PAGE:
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Rituximab Produces Clinical Responses in Even Steroid-Refractory Idiopathic Thrombocytopenic Purpura

Rituximab Produces Clinical Responses in Even Steroid-Refractory Idiopathic Thrombocytopenic Purpura

BIRMINGHAM, Alabama—Idiopathic thrombocytopenic purpura (ITP) may respond to rituximab (Rituxan) monoclonal antibody treatment, even in steroid-refractory patients, investigators reported in a poster presentation.

Mansoor N. Saleh, MD, said that rituximab at 375 mg/m2 weekly for 4 weeks was well tolerated and produced clinical responses in 3 of 17 patients, including one complete response (CR) lasting more than 6 months. Dr. Saleh is professor of medicine at the University of Alabama Comprehensive Cancer Center in Birmingham and director of research development at Georgia Cancer Specialists, Inc., in Atlanta.

"ITP is characterized by autoantibody-mediated thrombocytopenia in the presence of increased bone marrow megakaryocytes," Dr. Saleh explained. "The culprit autoantibody is most frequently IgG and/or IgM, although other antibody subclasses have sometimes been implicated. Treatment generally consists of attempts to inhibit autoantibody production with steroids or immunosuppressive agents, to increase bone marrow platelet production with steroids or androgens, or to inhibit platelet opsonization with splenectomy, intravenous gamma globulin, or vincristine. Since autoantibodies are generally produced by polyclonal CD20+ B cells, inhibiting autoantibody production often results in platelet recovery. The chimeric anti-CD20 monoclonal antibody rituximab effectively depletes CD20-expressing B cells, suggesting that it might affect autoantibody production and be beneficial in ITP," he continued.

Standard Dose Well Tolerated

All patients in this dose-ranging study had a clinical diagnosis of ITP, platelet counts less than 75,000, had failed steroids or were unable to maintain platelet counts greater than 75,000 at tolerable steroid doses, and had bone marrow with increased numbers of megakaryocytes.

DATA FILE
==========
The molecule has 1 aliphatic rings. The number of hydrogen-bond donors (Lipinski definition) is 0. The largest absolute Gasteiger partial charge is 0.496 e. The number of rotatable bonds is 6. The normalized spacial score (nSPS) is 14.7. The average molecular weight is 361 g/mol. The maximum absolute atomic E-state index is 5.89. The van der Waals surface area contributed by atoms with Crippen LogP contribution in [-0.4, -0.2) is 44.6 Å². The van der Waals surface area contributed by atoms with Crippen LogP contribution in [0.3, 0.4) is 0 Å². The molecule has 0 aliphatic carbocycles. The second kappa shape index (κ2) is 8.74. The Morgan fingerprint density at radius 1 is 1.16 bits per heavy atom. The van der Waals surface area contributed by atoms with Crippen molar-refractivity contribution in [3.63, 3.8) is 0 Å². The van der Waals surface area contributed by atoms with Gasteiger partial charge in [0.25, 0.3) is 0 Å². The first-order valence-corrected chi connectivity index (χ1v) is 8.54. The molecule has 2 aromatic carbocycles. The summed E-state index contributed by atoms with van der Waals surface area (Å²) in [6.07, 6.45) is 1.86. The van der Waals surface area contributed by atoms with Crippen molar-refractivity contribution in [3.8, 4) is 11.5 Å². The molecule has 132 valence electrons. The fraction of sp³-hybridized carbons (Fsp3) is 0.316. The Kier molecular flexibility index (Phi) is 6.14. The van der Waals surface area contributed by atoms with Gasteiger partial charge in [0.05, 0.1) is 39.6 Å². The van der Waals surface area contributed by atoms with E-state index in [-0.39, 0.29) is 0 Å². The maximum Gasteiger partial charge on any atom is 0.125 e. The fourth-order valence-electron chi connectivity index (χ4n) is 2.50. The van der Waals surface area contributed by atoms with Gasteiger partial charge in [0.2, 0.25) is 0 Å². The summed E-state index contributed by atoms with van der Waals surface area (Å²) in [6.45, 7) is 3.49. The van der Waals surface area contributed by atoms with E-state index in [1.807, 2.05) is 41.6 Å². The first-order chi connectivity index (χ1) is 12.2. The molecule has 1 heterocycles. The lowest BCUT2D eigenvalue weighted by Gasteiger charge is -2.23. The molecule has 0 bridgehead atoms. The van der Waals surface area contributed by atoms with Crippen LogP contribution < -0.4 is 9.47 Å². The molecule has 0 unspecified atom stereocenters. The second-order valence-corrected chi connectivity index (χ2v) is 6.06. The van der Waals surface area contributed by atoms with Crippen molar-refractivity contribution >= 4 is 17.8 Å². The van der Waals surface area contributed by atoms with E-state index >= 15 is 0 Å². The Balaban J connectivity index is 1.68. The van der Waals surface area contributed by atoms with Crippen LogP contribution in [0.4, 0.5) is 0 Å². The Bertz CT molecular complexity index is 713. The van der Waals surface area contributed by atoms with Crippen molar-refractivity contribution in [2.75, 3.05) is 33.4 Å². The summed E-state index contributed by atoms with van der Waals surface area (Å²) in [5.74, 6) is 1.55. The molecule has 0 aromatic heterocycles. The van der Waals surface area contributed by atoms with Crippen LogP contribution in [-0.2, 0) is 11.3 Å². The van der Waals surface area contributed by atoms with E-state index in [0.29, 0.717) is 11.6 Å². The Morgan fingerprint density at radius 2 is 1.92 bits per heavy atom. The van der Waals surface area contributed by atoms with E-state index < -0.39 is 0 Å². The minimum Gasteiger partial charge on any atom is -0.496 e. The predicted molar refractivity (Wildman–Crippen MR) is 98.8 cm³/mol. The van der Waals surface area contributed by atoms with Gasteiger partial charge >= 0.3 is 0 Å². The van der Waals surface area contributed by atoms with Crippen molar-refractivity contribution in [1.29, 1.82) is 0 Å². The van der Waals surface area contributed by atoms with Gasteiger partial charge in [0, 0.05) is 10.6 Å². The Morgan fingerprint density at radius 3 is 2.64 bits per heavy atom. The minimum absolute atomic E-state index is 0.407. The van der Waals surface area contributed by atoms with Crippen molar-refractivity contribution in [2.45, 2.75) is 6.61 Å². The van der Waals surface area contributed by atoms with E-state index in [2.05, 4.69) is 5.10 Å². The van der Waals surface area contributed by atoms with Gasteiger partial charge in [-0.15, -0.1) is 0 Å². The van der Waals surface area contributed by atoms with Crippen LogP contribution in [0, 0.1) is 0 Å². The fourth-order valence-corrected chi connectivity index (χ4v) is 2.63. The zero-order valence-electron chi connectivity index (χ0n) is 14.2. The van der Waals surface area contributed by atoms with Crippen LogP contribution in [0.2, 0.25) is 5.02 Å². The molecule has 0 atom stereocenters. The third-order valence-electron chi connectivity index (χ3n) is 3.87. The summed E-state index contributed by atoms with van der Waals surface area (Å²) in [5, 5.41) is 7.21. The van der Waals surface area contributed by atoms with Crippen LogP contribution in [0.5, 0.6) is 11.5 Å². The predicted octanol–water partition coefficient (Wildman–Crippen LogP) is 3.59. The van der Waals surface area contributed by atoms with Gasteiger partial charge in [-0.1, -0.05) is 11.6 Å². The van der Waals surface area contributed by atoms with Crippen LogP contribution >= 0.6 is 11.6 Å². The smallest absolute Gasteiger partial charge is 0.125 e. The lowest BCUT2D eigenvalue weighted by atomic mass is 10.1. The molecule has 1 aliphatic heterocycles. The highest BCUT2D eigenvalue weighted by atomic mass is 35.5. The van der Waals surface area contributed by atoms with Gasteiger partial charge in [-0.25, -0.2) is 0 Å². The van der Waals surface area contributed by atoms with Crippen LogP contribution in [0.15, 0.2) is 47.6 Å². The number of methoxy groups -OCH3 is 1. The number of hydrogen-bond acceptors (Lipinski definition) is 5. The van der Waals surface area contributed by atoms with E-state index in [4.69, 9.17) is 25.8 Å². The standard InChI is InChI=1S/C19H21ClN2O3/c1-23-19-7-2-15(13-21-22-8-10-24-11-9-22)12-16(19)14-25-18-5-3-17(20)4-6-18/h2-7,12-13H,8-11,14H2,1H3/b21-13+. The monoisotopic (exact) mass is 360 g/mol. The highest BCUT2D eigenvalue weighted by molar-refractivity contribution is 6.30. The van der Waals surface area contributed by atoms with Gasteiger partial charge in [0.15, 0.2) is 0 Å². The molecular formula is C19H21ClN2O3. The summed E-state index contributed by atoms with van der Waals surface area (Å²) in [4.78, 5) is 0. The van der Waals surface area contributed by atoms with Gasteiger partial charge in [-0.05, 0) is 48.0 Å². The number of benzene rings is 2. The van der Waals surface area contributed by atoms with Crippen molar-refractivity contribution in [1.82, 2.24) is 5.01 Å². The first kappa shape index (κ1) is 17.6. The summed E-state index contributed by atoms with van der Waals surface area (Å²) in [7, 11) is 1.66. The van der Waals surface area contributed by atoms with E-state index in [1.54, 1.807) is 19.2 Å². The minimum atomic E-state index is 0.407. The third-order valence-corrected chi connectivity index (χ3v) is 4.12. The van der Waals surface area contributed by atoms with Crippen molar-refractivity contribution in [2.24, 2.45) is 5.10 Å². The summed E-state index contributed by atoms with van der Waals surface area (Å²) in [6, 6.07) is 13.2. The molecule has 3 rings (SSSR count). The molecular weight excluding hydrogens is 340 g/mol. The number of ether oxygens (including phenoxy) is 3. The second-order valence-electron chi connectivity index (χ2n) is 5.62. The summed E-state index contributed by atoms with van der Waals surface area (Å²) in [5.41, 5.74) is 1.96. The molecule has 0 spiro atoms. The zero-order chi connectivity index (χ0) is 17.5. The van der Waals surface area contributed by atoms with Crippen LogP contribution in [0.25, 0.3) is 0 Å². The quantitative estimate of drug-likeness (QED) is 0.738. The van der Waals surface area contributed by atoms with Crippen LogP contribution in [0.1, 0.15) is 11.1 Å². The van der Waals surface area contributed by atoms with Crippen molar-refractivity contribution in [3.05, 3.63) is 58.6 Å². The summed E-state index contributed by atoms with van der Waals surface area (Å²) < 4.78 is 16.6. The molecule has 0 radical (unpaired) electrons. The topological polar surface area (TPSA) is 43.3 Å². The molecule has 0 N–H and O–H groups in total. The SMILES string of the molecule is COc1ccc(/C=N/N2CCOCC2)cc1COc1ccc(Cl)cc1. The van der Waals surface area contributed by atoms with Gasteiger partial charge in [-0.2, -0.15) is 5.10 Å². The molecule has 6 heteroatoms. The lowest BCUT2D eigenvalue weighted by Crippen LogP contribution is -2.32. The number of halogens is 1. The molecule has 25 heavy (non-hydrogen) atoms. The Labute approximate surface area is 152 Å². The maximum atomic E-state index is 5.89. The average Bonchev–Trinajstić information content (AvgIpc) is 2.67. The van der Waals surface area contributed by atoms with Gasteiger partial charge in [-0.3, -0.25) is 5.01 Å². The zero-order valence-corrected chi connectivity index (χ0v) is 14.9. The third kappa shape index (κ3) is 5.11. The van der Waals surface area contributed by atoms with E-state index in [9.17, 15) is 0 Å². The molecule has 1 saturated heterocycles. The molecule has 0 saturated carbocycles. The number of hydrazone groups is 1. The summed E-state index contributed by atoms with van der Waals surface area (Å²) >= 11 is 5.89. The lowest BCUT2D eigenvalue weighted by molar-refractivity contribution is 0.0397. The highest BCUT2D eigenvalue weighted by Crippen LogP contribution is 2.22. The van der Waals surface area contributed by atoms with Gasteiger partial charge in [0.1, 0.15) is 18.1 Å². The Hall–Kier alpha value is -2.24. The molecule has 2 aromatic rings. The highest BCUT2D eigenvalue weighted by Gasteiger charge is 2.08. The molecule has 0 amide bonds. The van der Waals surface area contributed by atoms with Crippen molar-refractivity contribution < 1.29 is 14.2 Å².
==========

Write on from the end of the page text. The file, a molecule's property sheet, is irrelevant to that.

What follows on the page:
Complete response (CR) was defined as a platelet count greater than 100,000 for at least 4 weeks post-therapy. Partial response (PR) was defined as a platelet count of over 70,000 without steroid maintenance or of over 100,000 with steroid maintenance.

No responses were seen in patients treated at the lowest rituximab dose level (50 mg/m2 on day 1 and 150 mg/m2 on days 8, 15, and 22). Two of the three responses to rituximab (see Figure 1), including the only CR, occurred in the two patients treated at the second dose level (150 mg/m2 on day 1 and 375 mg/m2 on days 8, 15, and 22). Both of these patients had previous splenectomy, and both responses had durations of 6+ months at the time of this report.

Of the 10 patients at the full dose level, 1 achieved a partial response with a duration of 3+ months. This patient’s prior therapy had included steroids, Prosorba, WinRho, and intravenous IgG, but not splenectomy. Three additional patients at this dose level have not completed the treatment course.

"Standard-dose rituximab was well tolerated in patients with ITP. Three of 17 patients treated at or near full dose demonstrated a clinical response," Dr. Saleh reported. Two of the three responders had previously failed splenectomy. "Platelet responses occurred up to 4 weeks following therapy. Surprisingly, clinical response was not associated with normalization of platelet-associated antibodies. The basis for the clinical response to rituximab remains to be elucidated, as does the role of factors such as previous splenectomy. A study of rituximab in ITP patients who have failed splenectomy is currently underway."

 
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